DENNIS SCHWARTZ 
IS THERE ANY GOOD 
IN SAYING 
EVERYTHING ABOUT A MOVIE?

 
ROUSTABOUT (director: John Rich; screenwriters: Paul Nathan/Anthony Lawrence/Allan Weiss/story by Allan Weiss; cinematographer: Lucien Ballard; editor: Warren Low; music: Joseph Lilley; cast: Elvis Presley (Charlie Rogers), Barbara Stanwyck (Maggie Morgan), Leif Erickson (Joe Lean), Joan Freeman (Cathy Lean), Sue Ane Langdon (Madame Mijanou, Fortune Teller), Pat Buttram (Harry Carver), Joel Fluellen (Cody, roustabout), Jack Albertson (Lou, tea house manager), Dabbs Greer (Arthur Nielsen, banker); Runtime: 101; MPAA Rating: PG; producer: Hal B. Wallia; Paramount; 1964)

 
"The 16th Elvis movie looks good thanks to cinematographer Lucien Ballard."

Reviewed by Dennis Schwartz

The 16th Elvis movie looks good thanks to cinematographer Lucien Ballard. But its story stinks like do all his others, though his Jailhouse Rock and Viva Las Vegas received some love. The eleven songs suck big time except for the title song and "Little Egypt." The 60-year-old Barbara Stanwyck appears in a supporting role, in one of her last appearances onscreen, and provides the film's only real acting, so to speak. This silly, grating and dreary musical romance is directed by longtime TV director John Rich ("Boeing (707) Boeing (707)"/"Wives and Lovers"), who keeps it sitcom TV dumb. It's based on a story by Allan Weiss, Elvis' usual formulaic writer.

Charlie Rogers (Elvis Presley) is an orphan, a toughie, a hot-head, a karate expert, a loudmouth, a wandering troubadour who sports a black letter jacket and rides a Japanese motorcycle, and someone who is instantly unlikable because of the chip on his shoulder. Canned from a singing gig in a college hangout joint called Mother's Tea House for fighting with three thuggish college frat boy patrons (the unknown Raquel Welsh is one of the coeds in that scene, who blurts out a line of dialogue), Charlie hits the road somewhere in the southwest and on the way tries to pickup a pretty young girl, Cathy Lean (Joan Freeman), sitting in the back seat of a Jeep. Upset that Charlie won't stop trying to bother his girl, sourpuss madman dad Joe Lean (Leif Erickson), also with a chip on his shoulder, knocks the obnoxious kid off the road and damages his motorcycle. Maggie Morgan (Barbara Stanwyck), Joe's lady friend, is the kind-hearted owner of the financially troubled carnival where Joe's the manager and Cathy's a carny. The carnival owner offers to pay for the repairs and invites Charlie to be a roustabout in her carnival while he waits for repairs. Nice girl Cathy is hot for the wise guy Charlie, but won't put out for him. So Charlie settles for the loose woman fortune teller (Sue Ane Langdon), who is willing to let the rascal fool around with her.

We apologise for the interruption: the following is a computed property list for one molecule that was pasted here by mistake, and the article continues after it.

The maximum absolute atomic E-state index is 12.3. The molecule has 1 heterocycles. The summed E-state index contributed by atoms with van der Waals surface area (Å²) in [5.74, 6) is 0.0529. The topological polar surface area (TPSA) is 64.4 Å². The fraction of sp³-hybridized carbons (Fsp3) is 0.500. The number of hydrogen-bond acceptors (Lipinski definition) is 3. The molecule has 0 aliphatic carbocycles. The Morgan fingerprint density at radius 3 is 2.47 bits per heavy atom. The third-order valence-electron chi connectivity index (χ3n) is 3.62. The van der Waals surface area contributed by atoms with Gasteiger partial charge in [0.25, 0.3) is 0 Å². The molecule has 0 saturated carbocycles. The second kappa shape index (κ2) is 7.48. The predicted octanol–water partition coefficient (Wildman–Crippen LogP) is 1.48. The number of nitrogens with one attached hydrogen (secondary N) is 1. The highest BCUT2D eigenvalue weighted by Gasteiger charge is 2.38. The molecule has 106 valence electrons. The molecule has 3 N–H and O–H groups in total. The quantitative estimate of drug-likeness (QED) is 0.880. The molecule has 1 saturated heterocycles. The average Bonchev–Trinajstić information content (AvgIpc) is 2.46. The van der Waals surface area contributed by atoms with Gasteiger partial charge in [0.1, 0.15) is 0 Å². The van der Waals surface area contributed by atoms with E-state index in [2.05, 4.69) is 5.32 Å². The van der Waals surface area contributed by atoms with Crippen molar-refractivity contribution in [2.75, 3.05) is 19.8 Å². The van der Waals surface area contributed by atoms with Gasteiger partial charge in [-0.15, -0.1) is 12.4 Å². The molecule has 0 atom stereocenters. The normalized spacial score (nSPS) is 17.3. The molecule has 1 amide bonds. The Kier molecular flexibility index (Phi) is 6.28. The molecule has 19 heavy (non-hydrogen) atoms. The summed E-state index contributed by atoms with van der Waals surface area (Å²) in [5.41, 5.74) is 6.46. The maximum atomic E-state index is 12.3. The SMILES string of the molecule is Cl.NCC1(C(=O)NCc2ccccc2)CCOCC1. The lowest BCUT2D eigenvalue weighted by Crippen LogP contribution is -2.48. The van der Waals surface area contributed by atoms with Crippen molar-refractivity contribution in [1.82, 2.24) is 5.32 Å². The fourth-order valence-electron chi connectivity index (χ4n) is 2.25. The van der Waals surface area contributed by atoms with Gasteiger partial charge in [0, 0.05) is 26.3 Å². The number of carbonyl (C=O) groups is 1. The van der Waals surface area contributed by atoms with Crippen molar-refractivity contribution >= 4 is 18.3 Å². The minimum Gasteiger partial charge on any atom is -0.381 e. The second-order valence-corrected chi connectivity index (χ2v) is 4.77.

The laughable melodrama has Charlie finding the carnival a learning lesson in life, as he settles in after waiting a week for his motorcycle. Charlie learns carny slang, to care more about others and become less self-centered and loutish, to work hard singing for a living, to be more mature and restrained, and falls in love for real with Cathy instead of just being a womanizer. After returning to Maggie's traveling carnival that he left in spite to join the carnival of her unscrupulous rival, Harry Carver (Pat Buttram), due to fights with the family, Charlie now uses his singing to save the struggling carnival for the honest and sincere Maggie.

REVIEWED ON 4/11/2009       GRADE: C

Dennis Schwartz: "Ozus' World Movie Reviews"

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